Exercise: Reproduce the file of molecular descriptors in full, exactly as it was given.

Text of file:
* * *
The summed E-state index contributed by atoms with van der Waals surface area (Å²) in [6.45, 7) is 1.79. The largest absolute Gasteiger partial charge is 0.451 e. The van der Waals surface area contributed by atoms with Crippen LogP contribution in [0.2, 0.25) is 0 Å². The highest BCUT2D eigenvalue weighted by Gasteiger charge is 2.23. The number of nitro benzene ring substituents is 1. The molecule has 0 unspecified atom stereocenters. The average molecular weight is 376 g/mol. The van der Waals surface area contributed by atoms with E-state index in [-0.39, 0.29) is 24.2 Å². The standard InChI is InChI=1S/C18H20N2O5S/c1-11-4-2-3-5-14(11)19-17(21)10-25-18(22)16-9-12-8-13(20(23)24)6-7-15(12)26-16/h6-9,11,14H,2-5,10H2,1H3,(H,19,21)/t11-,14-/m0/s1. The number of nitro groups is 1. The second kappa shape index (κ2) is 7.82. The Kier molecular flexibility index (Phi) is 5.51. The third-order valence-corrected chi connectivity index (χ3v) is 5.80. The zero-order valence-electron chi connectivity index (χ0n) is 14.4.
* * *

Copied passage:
The summed E-state index contributed by atoms with van der Waals surface area (Å²) in [6.45, 7) is 1.79. The largest absolute Gasteiger partial charge is 0.451 e. The van der Waals surface area contributed by atoms with Crippen LogP contribution in [0.2, 0.25) is 0 Å². The highest BCUT2D eigenvalue weighted by Gasteiger charge is 2.23. The number of nitro benzene ring substituents is 1. The molecule has 0 unspecified atom stereocenters. The average molecular weight is 376 g/mol. The van der Waals surface area contributed by atoms with E-state index in [-0.39, 0.29) is 24.2 Å². The standard InChI is InChI=1S/C18H20N2O5S/c1-11-4-2-3-5-14(11)19-17(21)10-25-18(22)16-9-12-8-13(20(23)24)6-7-15(12)26-16/h6-9,11,14H,2-5,10H2,1H3,(H,19,21)/t11-,14-/m0/s1. The number of nitro groups is 1. The second kappa shape index (κ2) is 7.82. The Kier molecular flexibility index (Phi) is 5.51. The third-order valence-corrected chi connectivity index (χ3v) is 5.80. The zero-order valence-electron chi connectivity index (χ0n) is 14.4.